Setting SMART Goals

Setting a SMART goal is more than just something you think is manageable, a SMART goal has defined parameters.  Goal setting is a major piece to the fitness puzzle,  It provides you with direction, motivation, and a vision of what you want to achieve.

SPECIFIC – Set a specific goal, for example instead of saying you want to “run better”, focus on a specific piece of the puzzle.  For example, running for a longer amount of time (45 minutes instead of 30), or running at a quicker pace (move from 5.0 to 6.5 on the treadmill).

MEASURABLE – by setting a specific goal, you have unknowingly set a goal that is measureable.  Staying with the running example, running faster, longer or at an incline are all things that you can track and watch your progress.

ATTAINABLE – Choose a goal that is something you can physically achieve.  I have severe arthritis in my knee, I’d love to be able to do higher box jumps, however I know that this isn’t the goal for me.  Keeping my quads as strong as possible without high impact is something that is attainable for me.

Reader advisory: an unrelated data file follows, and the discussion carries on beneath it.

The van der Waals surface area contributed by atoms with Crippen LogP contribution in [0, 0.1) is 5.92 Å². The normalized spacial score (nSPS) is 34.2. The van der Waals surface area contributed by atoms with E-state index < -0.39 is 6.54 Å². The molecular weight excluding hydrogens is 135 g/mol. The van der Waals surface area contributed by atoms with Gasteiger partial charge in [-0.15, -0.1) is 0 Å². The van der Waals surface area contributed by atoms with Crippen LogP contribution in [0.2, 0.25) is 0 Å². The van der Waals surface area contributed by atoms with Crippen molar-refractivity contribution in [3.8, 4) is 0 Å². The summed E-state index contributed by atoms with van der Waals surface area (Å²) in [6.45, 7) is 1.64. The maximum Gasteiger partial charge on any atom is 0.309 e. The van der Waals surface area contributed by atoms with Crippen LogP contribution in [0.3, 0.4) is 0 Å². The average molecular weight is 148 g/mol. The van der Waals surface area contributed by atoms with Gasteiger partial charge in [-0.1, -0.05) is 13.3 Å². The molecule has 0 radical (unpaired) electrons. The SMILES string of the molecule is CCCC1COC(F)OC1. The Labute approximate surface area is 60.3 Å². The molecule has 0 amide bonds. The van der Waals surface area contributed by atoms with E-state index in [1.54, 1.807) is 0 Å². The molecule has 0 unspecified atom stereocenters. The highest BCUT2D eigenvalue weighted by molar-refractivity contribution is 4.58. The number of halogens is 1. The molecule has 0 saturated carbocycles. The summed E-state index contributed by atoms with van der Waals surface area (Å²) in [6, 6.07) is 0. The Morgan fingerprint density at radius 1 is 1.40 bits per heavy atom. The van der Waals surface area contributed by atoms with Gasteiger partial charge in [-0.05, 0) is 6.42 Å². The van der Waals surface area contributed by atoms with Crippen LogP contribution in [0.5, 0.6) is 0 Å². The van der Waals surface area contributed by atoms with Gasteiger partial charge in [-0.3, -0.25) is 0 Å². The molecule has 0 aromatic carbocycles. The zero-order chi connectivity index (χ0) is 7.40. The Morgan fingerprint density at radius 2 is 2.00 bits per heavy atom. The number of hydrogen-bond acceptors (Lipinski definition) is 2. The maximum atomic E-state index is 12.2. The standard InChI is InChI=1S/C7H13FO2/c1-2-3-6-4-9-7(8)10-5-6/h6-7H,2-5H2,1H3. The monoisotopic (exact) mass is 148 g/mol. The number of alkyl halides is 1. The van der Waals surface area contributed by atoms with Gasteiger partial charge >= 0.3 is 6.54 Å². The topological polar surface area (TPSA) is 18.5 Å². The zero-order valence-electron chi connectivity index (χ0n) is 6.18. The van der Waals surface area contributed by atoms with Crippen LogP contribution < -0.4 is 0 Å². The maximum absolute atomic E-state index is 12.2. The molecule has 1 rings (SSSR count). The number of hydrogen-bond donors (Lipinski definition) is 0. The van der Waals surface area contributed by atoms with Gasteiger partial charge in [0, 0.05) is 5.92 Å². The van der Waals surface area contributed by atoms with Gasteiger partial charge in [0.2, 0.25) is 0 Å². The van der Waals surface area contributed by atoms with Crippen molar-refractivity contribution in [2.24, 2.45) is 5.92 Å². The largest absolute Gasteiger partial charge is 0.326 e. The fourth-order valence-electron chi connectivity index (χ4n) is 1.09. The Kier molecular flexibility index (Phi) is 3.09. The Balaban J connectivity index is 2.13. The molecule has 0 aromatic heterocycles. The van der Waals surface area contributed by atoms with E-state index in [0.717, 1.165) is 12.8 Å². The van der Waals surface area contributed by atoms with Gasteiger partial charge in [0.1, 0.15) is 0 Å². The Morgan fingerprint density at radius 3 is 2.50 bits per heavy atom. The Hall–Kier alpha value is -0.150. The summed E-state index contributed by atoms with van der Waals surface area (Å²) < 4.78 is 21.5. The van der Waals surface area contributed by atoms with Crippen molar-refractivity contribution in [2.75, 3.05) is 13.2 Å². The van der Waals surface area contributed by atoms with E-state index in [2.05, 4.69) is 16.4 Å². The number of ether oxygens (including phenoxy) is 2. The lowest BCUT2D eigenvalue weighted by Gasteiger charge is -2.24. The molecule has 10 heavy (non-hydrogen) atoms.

REALISTIC – Realistic and attainable sound like the same thing, I like to look at “attainable” as big picture. Realistic can be a breakdown of mini goals within that large goal.  Small realistic goals are stepping stones to reach that finish line.  For example, adding five minutes to your run every two weeks.

TIMELY – give yourself a realistic timeline to accomplish your goal; setting too quick of a time line can set you up for failure.

Remember that the pieces to this puzzle can be adjusted at any time.  You can add to your goal, adjust your timeline.  Making sure that whatever you adjust is specific, measurable, attainable, realistic and can be completed in a timely manner will ultimately lead you to success.


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